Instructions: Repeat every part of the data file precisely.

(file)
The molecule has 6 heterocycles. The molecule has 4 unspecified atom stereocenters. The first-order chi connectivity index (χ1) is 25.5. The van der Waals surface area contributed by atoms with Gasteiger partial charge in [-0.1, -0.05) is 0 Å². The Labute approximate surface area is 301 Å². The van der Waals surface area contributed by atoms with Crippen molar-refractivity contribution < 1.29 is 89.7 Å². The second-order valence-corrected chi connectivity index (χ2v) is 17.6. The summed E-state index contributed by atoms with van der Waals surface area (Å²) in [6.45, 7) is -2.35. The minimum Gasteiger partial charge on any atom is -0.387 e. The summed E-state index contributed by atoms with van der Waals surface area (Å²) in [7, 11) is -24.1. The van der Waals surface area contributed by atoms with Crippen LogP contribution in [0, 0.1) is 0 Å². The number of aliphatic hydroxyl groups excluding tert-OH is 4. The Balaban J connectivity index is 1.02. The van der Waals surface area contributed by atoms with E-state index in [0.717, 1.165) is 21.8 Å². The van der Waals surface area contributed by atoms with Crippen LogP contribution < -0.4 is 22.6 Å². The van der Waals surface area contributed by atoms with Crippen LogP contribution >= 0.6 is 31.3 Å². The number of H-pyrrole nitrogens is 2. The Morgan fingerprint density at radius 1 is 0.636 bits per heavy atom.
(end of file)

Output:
The molecule has 6 heterocycles. The molecule has 4 unspecified atom stereocenters. The first-order chi connectivity index (χ1) is 25.5. The van der Waals surface area contributed by atoms with Gasteiger partial charge in [-0.1, -0.05) is 0 Å². The Labute approximate surface area is 301 Å². The van der Waals surface area contributed by atoms with Crippen molar-refractivity contribution < 1.29 is 89.7 Å². The second-order valence-corrected chi connectivity index (χ2v) is 17.6. The summed E-state index contributed by atoms with van der Waals surface area (Å²) in [6.45, 7) is -2.35. The minimum Gasteiger partial charge on any atom is -0.387 e. The summed E-state index contributed by atoms with van der Waals surface area (Å²) in [7, 11) is -24.1. The van der Waals surface area contributed by atoms with Crippen LogP contribution in [0, 0.1) is 0 Å². The number of aliphatic hydroxyl groups excluding tert-OH is 4. The Balaban J connectivity index is 1.02. The van der Waals surface area contributed by atoms with E-state index in [0.717, 1.165) is 21.8 Å². The van der Waals surface area contributed by atoms with Crippen LogP contribution < -0.4 is 22.6 Å². The van der Waals surface area contributed by atoms with Crippen LogP contribution >= 0.6 is 31.3 Å². The number of H-pyrrole nitrogens is 2. The Morgan fingerprint density at radius 1 is 0.636 bits per heavy atom.